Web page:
IMAs step up for critical workload

  • Published
  • By Jenny Gordon
  • Robins Public Affairs
There are many roles to fill in the Air Force Reserve - from the traditional reservist to the Air Reserve technician.

One role in particular is that of the Individual Mobilization Augmentee. Their efforts provide an invaluable resource that supports virtually every mission in the Air Force. The IMA workforce is as diverse as the jobs they perform.

At Robins, there are currently 171 IMAs assigned to carry out various duties in critical areas such as aircraft maintenance, acquisition, engineering, contracting, personnel and installation management.

IMAs are seasoned veterans who maintain their training and competencies to be prepared to support critical operations when the call comes. As its name implies, these men and women provide important experience and knowledge to the units they are assigned, and can be ready to work whenever and wherever their assistance is needed.

Master Sgt. Anthony McCranie is a former IMA with the Defense Logistics Agency, and is currently an air transportation craftsman with the 78th Logistics Readiness Squadron. A former member of the Army National Guard, the Rhine, Ga., native explained it's the flexibility of being an IMA he enjoys most.

"That's probably the number one draw for everyone," he said. "Instead of having one set weekend per month traditionally, we work with an active duty supervisor to schedule our training and annual tour.

"It's not a well-known program," he continued. "It's a very small part of the Reserve community. You see IMAs every day, but you don't know who they are. Many people may have heard of them, but don't really know what they do or where they fall within the Air Force."

McCranie has held a full-time civilian job here for many years and is a program manager with War Reserve Materiel, working in an area that supports deployment activities. As an IMA, he's a Reservist assigned to an active duty squadron.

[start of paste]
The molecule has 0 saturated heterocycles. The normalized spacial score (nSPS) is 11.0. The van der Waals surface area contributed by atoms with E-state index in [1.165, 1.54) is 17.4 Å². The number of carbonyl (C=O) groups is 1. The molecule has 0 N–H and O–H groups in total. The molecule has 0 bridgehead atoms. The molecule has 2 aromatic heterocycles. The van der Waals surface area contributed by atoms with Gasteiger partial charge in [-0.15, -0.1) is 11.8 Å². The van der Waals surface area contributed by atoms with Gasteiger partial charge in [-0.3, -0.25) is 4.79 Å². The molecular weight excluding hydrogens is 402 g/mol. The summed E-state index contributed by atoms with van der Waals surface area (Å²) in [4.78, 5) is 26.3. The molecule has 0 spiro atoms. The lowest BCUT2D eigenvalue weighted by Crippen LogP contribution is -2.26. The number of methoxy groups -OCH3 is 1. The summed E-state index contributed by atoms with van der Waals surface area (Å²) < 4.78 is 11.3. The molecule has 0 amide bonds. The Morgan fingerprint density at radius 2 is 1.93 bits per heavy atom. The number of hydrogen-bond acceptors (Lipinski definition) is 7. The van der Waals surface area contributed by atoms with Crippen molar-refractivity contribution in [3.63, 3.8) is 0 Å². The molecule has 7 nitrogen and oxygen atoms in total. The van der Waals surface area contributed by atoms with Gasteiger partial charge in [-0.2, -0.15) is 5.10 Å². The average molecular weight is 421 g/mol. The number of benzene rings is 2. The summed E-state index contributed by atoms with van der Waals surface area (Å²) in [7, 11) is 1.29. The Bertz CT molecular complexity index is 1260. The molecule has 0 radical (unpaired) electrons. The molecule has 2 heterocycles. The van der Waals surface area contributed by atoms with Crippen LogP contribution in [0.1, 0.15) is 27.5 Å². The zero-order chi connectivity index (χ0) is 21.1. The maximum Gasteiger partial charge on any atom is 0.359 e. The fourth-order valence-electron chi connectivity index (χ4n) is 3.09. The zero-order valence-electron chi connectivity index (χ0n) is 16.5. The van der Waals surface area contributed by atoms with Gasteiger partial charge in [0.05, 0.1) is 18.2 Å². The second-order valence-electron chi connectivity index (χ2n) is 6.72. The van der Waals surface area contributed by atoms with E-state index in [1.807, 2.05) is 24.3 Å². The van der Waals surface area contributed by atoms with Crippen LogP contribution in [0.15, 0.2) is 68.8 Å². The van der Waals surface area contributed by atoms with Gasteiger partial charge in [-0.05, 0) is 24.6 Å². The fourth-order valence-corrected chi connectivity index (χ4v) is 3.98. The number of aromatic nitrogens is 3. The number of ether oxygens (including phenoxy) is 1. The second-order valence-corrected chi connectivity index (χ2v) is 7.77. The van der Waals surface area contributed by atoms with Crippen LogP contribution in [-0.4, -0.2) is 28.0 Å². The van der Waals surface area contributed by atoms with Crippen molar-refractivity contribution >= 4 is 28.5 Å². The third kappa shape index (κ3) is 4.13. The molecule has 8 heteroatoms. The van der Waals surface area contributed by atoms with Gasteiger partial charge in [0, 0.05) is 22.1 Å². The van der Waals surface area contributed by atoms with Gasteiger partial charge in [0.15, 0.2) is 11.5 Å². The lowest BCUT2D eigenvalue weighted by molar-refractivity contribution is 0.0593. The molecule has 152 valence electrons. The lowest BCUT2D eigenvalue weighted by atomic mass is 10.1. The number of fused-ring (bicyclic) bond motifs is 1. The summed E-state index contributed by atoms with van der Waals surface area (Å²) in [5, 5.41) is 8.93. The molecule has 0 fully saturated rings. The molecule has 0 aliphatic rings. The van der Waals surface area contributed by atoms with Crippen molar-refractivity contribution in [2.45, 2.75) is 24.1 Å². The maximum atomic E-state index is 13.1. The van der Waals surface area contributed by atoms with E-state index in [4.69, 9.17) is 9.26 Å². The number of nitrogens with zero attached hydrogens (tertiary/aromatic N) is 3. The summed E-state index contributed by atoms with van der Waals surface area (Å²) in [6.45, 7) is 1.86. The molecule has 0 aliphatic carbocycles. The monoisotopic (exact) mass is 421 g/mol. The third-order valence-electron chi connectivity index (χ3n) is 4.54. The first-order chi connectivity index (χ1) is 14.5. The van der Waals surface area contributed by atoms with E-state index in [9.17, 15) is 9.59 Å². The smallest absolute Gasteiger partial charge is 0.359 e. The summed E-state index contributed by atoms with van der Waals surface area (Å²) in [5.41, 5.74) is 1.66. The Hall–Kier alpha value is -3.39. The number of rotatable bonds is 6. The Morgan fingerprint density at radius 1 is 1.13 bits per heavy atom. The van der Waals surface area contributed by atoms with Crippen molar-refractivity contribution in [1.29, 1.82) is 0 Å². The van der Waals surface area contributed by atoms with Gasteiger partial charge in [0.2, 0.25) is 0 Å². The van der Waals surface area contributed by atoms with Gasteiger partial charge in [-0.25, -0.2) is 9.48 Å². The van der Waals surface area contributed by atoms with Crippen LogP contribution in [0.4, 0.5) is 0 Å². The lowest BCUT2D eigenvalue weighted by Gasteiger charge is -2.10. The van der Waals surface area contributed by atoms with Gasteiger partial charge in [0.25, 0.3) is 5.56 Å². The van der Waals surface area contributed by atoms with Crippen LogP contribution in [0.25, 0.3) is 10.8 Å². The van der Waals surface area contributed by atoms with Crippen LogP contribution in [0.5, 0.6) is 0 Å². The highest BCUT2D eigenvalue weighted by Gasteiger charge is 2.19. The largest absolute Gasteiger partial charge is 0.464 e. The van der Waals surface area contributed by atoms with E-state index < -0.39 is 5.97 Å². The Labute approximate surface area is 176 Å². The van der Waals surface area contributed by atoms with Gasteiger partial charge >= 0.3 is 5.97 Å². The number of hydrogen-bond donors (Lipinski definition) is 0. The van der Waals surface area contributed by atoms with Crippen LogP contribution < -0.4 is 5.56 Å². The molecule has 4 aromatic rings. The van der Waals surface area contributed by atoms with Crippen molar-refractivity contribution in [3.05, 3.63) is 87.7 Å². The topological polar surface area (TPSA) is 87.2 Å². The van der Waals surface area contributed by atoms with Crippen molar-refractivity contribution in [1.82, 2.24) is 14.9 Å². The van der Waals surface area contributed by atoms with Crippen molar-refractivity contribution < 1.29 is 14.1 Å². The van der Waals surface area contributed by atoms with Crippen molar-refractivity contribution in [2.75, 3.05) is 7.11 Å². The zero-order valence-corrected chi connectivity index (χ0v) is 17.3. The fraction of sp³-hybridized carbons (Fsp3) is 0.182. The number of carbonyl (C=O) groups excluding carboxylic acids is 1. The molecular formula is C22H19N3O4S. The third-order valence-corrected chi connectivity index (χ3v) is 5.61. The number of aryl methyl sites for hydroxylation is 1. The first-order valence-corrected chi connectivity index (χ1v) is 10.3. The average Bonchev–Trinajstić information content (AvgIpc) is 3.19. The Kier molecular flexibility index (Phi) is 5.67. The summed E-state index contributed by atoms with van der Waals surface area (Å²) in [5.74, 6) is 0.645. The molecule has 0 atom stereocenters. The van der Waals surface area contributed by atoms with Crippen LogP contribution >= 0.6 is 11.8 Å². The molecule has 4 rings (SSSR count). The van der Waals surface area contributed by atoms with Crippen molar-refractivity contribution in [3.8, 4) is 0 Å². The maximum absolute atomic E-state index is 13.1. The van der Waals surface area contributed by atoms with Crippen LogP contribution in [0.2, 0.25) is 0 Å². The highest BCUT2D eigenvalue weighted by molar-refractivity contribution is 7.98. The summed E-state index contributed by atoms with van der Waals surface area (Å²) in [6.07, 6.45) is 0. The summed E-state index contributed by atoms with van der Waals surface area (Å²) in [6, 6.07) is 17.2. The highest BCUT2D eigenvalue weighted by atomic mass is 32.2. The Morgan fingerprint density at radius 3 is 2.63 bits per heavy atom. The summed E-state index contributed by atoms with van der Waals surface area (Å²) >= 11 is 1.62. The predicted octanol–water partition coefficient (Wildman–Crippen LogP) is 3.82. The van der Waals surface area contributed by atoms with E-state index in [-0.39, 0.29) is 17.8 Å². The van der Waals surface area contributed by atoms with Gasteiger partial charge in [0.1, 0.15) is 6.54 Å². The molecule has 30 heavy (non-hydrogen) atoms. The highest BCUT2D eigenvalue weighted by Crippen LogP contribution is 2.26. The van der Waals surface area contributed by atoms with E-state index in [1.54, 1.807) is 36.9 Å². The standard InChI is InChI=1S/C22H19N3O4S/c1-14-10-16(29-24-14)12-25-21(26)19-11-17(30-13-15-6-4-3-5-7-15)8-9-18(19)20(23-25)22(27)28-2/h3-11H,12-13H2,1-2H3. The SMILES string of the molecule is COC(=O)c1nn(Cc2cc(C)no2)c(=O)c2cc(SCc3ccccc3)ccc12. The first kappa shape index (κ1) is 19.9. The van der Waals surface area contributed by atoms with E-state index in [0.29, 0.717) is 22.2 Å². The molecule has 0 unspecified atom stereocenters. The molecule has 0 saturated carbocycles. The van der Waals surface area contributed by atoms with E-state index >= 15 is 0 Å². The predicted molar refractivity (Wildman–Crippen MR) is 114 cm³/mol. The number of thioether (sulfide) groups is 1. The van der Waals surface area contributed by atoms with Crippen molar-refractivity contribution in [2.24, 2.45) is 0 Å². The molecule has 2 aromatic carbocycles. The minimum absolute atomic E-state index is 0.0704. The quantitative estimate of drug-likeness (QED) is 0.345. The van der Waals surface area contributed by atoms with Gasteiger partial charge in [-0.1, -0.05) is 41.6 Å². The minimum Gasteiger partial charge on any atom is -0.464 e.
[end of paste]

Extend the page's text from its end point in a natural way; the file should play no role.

A supply management craftsman with the 560th Aircraft Maintenance Squad-ron, Master Sgt. Geraldine Lovell will retire in September after 26 years of service. She was active duty Air Force for 12 years, and has served at Robins for the past eight after transferring from another unit as a traditional Reservist. IMAs work with civilian and military supervisors, and enjoy a flexible schedule under the approving nod of those they work for.

"My primary focus at Robins is to provide support equipment to the maintenance wing mechanics and technicians, and ensure they accomplish their mission to return aircraft to the warfighter on time and under budget," said Lovell.

James Depew is a civilian logistics manager in F-15s in the 409th Supply Chain Management Squadron. He recently deployed to Kabul, Afghanistan, where he was responsible for reviewing, validating, verifying and coordinating financial and equipment-related transactions between U.S. forces, all coalition forces in country, and Afghan Defense forces.

"As an IMA, I came to Robins in 2003, and am currently with the GRU SOF office as the superintendent (chief master sergeant)," said Depew. "I've accomplished tasks from performing verifications and inspections for major modification programs to engaging in personnel management actions."

IMAs will continue to serve across the force. They will also continue to play important roles in the Team Robins of the future.